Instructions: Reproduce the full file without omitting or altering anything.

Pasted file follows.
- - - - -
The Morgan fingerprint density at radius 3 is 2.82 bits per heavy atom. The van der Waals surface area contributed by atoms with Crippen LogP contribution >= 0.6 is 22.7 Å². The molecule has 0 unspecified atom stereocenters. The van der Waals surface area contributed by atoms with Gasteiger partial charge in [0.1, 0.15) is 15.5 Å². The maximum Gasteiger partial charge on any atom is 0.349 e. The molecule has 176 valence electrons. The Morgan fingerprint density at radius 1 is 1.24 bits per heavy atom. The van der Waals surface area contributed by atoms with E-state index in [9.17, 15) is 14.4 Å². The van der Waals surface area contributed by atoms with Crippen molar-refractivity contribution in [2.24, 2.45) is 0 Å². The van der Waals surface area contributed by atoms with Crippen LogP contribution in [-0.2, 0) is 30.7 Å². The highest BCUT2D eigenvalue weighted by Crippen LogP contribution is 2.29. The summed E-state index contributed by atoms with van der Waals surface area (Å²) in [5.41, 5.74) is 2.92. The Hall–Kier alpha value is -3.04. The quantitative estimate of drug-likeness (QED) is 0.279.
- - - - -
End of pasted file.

The Morgan fingerprint density at radius 3 is 2.82 bits per heavy atom. The van der Waals surface area contributed by atoms with Crippen LogP contribution >= 0.6 is 22.7 Å². The molecule has 0 unspecified atom stereocenters. The van der Waals surface area contributed by atoms with Gasteiger partial charge in [0.1, 0.15) is 15.5 Å². The maximum Gasteiger partial charge on any atom is 0.349 e. The molecule has 176 valence electrons. The Morgan fingerprint density at radius 1 is 1.24 bits per heavy atom. The van der Waals surface area contributed by atoms with E-state index in [9.17, 15) is 14.4 Å². The van der Waals surface area contributed by atoms with Crippen molar-refractivity contribution in [2.24, 2.45) is 0 Å². The van der Waals surface area contributed by atoms with Crippen LogP contribution in [-0.2, 0) is 30.7 Å². The highest BCUT2D eigenvalue weighted by Crippen LogP contribution is 2.29. The summed E-state index contributed by atoms with van der Waals surface area (Å²) in [5.41, 5.74) is 2.92. The Hall–Kier alpha value is -3.04. The quantitative estimate of drug-likeness (QED) is 0.279.